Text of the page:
Family Travel

Around the World in 15 Days

The travel story to end all travel stories

Tags : advice family
Air%20france

Ok, I’ve got the travel story to end all stories.

We planned a family vacation with my English wife and two year old son which would allow us to visit my in-laws in Nice, France and then my family in Western Massachusetts.

I have lots of miles on United so we booked a somewhat circuitous route based on what was available to get us from San Francisco to England and back.

We then booked a second ticket to fly round trip from England to Nice on Air France. So the entire trip was San Francisco to London, London to Nice, Nice to London, London to Frankfurt, Frankfurt to Boston, Boston by car to the Berkshires, then back to Boston and then finally home to San Francisco. Easy, right? Will be a piece of cake with my already well traveled son right? If you are saying no, this sounds ridiculous and too much you are right… but it was what it was… the families all wanted to see their perfect grandchild.

The first part of the trip went off without a hitch. We flew to London and Nice and had a great 10 days. Then came our trip from Nice to get to the Berkshires …not so great. Our day began at 6:30am when we were picked up to go to the Nice airport. We arrived around 7:15am and went to the Air France Desk to get our boarding passes. The Air France woman noticed my wife’s US papers were out of date. We told her it wasn’t her concern (as we were just flying to London on her airline). As we got near the end of our transaction, an announcement was made over the airport loudspeaker in French. The snippy woman helping us suddenly literally dropped our paperwork onto her desk and ran out of the building. We were told by a passerby that there was a bomb threat and everyone had to evacuate.

The plane needed to go from Nice to London and then onto another location. As we waited outside the Nice airport for the next three hours, it left without any passengers on it. We were now worried about three things: would we make it on time to catch our flight in London, would my wife be able to get back into the US with the out-of-date paperwork, and how would my son deal with the delays. We called United (nothing they could do to protect us as we were flying another carrier under a separate itinerary and if we didn’t make our flight our reservations would be canceled), our immigration lawyer (we left him a message), and attempted to keep our son busy.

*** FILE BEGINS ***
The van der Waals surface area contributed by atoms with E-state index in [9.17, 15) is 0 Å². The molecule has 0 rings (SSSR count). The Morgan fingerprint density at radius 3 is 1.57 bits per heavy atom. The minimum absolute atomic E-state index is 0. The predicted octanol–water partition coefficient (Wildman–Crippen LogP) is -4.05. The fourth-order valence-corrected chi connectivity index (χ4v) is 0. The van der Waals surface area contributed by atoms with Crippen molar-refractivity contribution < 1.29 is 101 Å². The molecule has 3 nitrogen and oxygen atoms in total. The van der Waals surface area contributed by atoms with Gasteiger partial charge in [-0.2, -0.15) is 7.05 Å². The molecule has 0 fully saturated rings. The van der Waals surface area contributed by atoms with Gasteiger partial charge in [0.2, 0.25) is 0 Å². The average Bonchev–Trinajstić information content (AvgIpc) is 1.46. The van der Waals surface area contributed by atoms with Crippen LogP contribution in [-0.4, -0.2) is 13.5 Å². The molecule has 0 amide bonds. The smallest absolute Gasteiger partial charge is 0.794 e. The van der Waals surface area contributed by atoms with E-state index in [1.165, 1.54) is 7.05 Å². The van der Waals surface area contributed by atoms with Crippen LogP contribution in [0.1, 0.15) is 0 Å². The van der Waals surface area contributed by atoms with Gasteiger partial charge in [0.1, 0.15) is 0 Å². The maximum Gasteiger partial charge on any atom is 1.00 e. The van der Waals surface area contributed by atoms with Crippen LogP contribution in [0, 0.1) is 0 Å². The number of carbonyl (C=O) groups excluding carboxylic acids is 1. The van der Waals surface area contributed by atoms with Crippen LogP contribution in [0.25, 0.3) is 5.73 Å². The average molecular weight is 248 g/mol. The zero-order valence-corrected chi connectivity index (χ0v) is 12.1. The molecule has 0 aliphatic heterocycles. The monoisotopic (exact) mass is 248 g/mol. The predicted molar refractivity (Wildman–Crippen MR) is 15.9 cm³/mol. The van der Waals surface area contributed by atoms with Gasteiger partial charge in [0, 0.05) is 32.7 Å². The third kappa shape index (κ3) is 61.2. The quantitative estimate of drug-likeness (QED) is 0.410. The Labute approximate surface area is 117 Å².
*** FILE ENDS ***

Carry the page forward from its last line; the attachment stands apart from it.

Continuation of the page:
After they let us back into the airport (no bomb) we waited in line for an hour and were booked on a later Air France flight to London. When we arrived in London, and had already missed our flight, we had been traveling eight hours (should have been 2). We got to the front of the line at the United counter and the agent pretty much told us there was nothing he could do …it was then that our son chose to absolutely lose it.

Our quiet, well behaved child had turned into one of those over-tired out-of-control kids, hysterically crying and rolling around on the floor. It actually was perfect timing. The agent, trying to do anything he could to get us and our ear-piercing screaming kid out of there, pulled out all of the stops, called his supervisor, and was able to put us on a direct flight to New York (it is pretty much equidistant to the Berkshires from NYC and Boston).

He was so flustered he didn’t even notice when I held back my wife’s out of date paperwork in her passport and waved us through. Three calls, two ice creams, and one present for my son later we were able to get a fax from our lawyer which would help us in the US (we never had to use–the US passport agent waved us through–the new paperwork was in their system).

We arrived in Boston after a 20 hour ordeal (it should have been about 11 hours) and slept. The rest of the “vacation” went well. I arrived home needing sleep and a vacation.

  • Bring lots of distractions for kids
  • When working with airline employees, be calm, and nice, and if necessary speak to a supervisor (and it doesnt hurt to have a screaming kid with you)
  • You'll get through it, really.

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